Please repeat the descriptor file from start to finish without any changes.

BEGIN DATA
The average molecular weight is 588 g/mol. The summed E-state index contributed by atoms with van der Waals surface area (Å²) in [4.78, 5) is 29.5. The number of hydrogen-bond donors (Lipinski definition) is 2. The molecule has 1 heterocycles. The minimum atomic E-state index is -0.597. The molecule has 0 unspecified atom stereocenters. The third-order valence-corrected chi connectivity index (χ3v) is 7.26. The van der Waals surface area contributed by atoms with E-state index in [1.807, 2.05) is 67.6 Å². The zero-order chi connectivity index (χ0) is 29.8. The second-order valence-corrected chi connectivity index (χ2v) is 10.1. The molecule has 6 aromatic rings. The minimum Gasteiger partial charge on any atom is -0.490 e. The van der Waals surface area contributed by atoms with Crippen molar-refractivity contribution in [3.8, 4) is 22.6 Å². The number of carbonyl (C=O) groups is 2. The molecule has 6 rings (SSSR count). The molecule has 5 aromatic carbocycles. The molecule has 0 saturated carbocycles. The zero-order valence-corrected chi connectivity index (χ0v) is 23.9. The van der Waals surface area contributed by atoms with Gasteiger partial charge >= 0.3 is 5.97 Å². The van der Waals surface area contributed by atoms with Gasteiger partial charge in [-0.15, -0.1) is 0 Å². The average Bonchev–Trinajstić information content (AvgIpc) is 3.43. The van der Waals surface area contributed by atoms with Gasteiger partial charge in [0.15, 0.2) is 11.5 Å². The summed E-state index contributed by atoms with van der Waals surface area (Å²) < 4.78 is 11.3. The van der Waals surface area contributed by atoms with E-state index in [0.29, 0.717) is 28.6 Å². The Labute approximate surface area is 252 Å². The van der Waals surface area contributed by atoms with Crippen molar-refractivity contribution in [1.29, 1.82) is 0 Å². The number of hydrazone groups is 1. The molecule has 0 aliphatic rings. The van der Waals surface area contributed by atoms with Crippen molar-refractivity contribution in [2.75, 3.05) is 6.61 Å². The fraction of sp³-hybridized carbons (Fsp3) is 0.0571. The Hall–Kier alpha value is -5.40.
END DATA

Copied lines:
The average molecular weight is 588 g/mol. The summed E-state index contributed by atoms with van der Waals surface area (Å²) in [4.78, 5) is 29.5. The number of hydrogen-bond donors (Lipinski definition) is 2. The molecule has 1 heterocycles. The minimum atomic E-state index is -0.597. The molecule has 0 unspecified atom stereocenters. The third-order valence-corrected chi connectivity index (χ3v) is 7.26. The van der Waals surface area contributed by atoms with E-state index in [1.807, 2.05) is 67.6 Å². The zero-order chi connectivity index (χ0) is 29.8. The second-order valence-corrected chi connectivity index (χ2v) is 10.1. The molecule has 6 aromatic rings. The minimum Gasteiger partial charge on any atom is -0.490 e. The van der Waals surface area contributed by atoms with Crippen molar-refractivity contribution in [3.8, 4) is 22.6 Å². The number of carbonyl (C=O) groups is 2. The molecule has 6 rings (SSSR count). The molecule has 5 aromatic carbocycles. The molecule has 0 saturated carbocycles. The zero-order valence-corrected chi connectivity index (χ0v) is 23.9. The van der Waals surface area contributed by atoms with Gasteiger partial charge >= 0.3 is 5.97 Å². The van der Waals surface area contributed by atoms with Gasteiger partial charge in [-0.15, -0.1) is 0 Å². The average Bonchev–Trinajstić information content (AvgIpc) is 3.43. The van der Waals surface area contributed by atoms with Gasteiger partial charge in [0.15, 0.2) is 11.5 Å². The summed E-state index contributed by atoms with van der Waals surface area (Å²) < 4.78 is 11.3. The van der Waals surface area contributed by atoms with E-state index in [0.29, 0.717) is 28.6 Å². The Labute approximate surface area is 252 Å². The van der Waals surface area contributed by atoms with Crippen molar-refractivity contribution in [1.29, 1.82) is 0 Å². The number of hydrazone groups is 1. The molecule has 0 aliphatic rings. The van der Waals surface area contributed by atoms with Crippen molar-refractivity contribution in [2.75, 3.05) is 6.61 Å². The fraction of sp³-hybridized carbons (Fsp3) is 0.0571. The Hall–Kier alpha value is -5.40.